Nearly one out of every four American adults report having a disability, according to the U.S. Department of Health and Human Services (HHS).
That amounts to nearly 61 million citizens with physical or mental conditions that affect their daily activities, and many of these may be eligible to receive benefits through Social Security Disability Insurance (SSDI).
Who qualifies for benefits?
SSDI is financial assistance from the government, set up to benefit disabled people who have paid Social Security taxes. To qualify, workers must have earned Social Security credits. In 2020, one credit is equal to earnings of $1,410, and workers can receive up to 4 credits per year, after at least $5,640 in income. The number of credits required depends upon your age:
- Everyone earning at least 40 credits can qualify for SSDI, regardless of age
- 20 credits are needed for people between the ages of 21 and 42
- Two additional credits are required for every two years after age 42
- People between 24 and 31 need to have earned two credits per year since age 21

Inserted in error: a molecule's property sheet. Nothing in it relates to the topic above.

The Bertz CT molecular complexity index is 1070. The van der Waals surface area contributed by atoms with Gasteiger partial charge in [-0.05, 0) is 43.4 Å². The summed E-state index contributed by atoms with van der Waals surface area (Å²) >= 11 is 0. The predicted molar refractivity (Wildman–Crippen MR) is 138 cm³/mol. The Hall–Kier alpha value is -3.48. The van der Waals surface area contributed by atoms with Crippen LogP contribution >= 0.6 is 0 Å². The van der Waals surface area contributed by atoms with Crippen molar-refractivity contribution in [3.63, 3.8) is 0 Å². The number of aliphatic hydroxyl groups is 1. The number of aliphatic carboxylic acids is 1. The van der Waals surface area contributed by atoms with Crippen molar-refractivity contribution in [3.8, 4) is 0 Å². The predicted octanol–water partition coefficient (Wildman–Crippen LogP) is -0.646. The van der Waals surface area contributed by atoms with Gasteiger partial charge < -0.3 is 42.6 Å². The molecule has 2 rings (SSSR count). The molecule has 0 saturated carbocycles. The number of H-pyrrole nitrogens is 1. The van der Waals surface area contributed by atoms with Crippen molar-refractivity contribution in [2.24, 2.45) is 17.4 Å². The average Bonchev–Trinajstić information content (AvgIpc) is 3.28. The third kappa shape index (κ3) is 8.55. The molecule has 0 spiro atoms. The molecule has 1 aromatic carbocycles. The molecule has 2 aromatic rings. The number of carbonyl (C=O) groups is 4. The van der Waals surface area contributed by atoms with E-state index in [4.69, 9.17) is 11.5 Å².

- Those under age 24 need to have earned six credits over the three prior years
SSDI payments are based on a formula
SSDI payments are determined according to your earnings history and not on the severity of the disability. The estimated average check for 2020 is $1,258. Benefits are not meant to replace all lost income but are regarded as more of a supplement for recipients.
Be thorough when applying
Filing for SSDI benefits can be complicated, and most people are denied after initial claims are submitted. To be eligible, your condition must have lasted for or is expected to last for at least a year, and it’s essential that you apply for benefits soon after becoming disabled.
An experienced attorney who will work with your doctor to provide thorough information about your disability is crucial to receiving SSDI benefits. Your lawyer can also handle appeals for a denied claim.